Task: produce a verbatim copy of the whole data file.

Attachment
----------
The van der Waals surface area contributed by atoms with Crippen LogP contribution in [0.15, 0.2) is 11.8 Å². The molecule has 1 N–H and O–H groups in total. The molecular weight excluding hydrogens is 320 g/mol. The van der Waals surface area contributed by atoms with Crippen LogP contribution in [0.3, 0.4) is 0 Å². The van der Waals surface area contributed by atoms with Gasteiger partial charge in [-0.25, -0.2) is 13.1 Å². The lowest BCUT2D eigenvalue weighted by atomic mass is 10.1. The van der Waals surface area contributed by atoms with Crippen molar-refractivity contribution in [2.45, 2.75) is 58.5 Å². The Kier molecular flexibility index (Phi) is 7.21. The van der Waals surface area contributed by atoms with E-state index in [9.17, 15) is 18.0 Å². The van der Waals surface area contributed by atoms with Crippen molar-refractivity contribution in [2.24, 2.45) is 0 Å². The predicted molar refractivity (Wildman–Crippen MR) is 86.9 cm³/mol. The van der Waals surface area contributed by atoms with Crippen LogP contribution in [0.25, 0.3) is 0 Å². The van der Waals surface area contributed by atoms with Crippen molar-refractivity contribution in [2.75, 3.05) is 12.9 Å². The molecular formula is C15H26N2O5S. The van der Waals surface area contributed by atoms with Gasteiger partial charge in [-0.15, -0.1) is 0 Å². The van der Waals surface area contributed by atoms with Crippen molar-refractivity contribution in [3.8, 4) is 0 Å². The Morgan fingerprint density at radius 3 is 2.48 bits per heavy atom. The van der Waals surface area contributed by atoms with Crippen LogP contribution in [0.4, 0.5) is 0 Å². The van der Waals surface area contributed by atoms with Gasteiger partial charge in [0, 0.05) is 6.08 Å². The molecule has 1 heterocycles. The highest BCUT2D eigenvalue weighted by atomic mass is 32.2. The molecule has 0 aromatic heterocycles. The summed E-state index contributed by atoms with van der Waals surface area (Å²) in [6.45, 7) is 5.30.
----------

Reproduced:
The van der Waals surface area contributed by atoms with Crippen LogP contribution in [0.15, 0.2) is 11.8 Å². The molecule has 1 N–H and O–H groups in total. The molecular weight excluding hydrogens is 320 g/mol. The van der Waals surface area contributed by atoms with Crippen LogP contribution in [0.3, 0.4) is 0 Å². The van der Waals surface area contributed by atoms with Gasteiger partial charge in [-0.25, -0.2) is 13.1 Å². The lowest BCUT2D eigenvalue weighted by atomic mass is 10.1. The van der Waals surface area contributed by atoms with Crippen molar-refractivity contribution in [2.45, 2.75) is 58.5 Å². The Kier molecular flexibility index (Phi) is 7.21. The van der Waals surface area contributed by atoms with E-state index in [9.17, 15) is 18.0 Å². The van der Waals surface area contributed by atoms with Crippen molar-refractivity contribution in [2.24, 2.45) is 0 Å². The predicted molar refractivity (Wildman–Crippen MR) is 86.9 cm³/mol. The van der Waals surface area contributed by atoms with Crippen LogP contribution in [0.25, 0.3) is 0 Å². The van der Waals surface area contributed by atoms with Crippen molar-refractivity contribution in [2.75, 3.05) is 12.9 Å². The molecular formula is C15H26N2O5S. The van der Waals surface area contributed by atoms with Gasteiger partial charge in [-0.15, -0.1) is 0 Å². The van der Waals surface area contributed by atoms with Crippen molar-refractivity contribution in [3.8, 4) is 0 Å². The Morgan fingerprint density at radius 3 is 2.48 bits per heavy atom. The van der Waals surface area contributed by atoms with Crippen LogP contribution in [0.4, 0.5) is 0 Å². The van der Waals surface area contributed by atoms with Gasteiger partial charge in [0, 0.05) is 6.08 Å². The molecule has 1 heterocycles. The highest BCUT2D eigenvalue weighted by atomic mass is 32.2. The molecule has 0 aromatic heterocycles. The summed E-state index contributed by atoms with van der Waals surface area (Å²) in [6.45, 7) is 5.30.